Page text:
Bruce W. Smith has contributed to some of our most beloved childhood animated movies, including Tarzan, The Emperor’s New Groove, The Princess and the Frog, Winnie the Pooh, Space Jam, Wreck-It-Ralph and Frozen. With a career stretching over two decade, Smith’s work can also be seen on TV shows like The Proud Family (which he created) and Tangled Ever After.
This year Smith has co-directed one of the most important animated shorts of the year and my personal favorite.
Playing before the start of Sony Pictures Animation’s The Angry Birds Movie 2, Hair Love tells the emotional story of Stephen, an African-American father and his daughter, Zuri who is hilariously trying to learn how to do young Zuri’s luscious natural hair, which is not going well. Harmed with a purpose, YouTube videos and the love of his daughter, he learns the ins-and-outs of conditioners, gels and creams as his eager and attentive daughter sit patiently.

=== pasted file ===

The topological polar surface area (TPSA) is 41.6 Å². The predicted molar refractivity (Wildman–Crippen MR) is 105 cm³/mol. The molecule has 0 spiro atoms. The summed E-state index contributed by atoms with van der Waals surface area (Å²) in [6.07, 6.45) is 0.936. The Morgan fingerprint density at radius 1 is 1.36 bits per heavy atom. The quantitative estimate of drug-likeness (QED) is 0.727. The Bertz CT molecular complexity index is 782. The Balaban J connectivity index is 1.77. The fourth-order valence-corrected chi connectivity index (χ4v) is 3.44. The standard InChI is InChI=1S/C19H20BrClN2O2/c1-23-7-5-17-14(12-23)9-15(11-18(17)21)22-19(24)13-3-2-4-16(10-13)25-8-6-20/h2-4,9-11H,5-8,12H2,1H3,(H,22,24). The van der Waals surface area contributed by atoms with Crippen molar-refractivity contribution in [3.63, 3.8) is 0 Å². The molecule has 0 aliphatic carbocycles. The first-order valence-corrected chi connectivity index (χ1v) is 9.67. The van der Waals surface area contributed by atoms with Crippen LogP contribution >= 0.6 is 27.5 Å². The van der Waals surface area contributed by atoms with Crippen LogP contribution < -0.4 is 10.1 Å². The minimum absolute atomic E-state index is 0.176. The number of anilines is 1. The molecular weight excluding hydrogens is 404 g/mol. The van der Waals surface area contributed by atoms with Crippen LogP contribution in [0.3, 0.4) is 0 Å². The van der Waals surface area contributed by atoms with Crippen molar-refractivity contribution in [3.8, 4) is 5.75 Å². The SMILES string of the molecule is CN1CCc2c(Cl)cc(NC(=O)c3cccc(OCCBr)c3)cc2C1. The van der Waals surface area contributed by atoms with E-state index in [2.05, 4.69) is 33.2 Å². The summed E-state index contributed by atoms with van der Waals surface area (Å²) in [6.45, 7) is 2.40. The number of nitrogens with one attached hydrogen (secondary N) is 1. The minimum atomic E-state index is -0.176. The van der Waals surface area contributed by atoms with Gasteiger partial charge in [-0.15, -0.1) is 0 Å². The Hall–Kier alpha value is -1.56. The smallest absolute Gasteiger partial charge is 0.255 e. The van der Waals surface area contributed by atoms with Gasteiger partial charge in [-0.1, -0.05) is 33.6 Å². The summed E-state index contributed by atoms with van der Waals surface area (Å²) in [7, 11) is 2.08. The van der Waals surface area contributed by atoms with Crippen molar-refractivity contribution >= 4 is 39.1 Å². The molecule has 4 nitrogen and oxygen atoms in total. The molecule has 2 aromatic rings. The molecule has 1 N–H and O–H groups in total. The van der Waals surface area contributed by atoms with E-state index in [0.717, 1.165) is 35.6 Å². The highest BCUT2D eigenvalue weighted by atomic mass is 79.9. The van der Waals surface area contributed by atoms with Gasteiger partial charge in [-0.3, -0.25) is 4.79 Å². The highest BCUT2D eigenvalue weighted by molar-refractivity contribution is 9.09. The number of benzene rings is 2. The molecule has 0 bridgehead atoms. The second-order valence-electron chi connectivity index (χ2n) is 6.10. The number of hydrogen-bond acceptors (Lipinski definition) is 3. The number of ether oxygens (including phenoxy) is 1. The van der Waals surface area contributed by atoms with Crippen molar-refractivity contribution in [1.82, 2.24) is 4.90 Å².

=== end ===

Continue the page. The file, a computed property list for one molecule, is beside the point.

Originally inspired by Matthew A. Cherry’s beautifully illustrated book, which was backed by one of the most successful Kickstarters, Hair Love is more than a story about bows and combs, it’s about the importance of bonding and family, no matter your hair situation.
The Koalition spoke to Smith about the importance of African-American stories in animation, the impact of Hair Love, different animation styles and Disney’s newly announced reboot of The Proud Family.
Check out our interview below.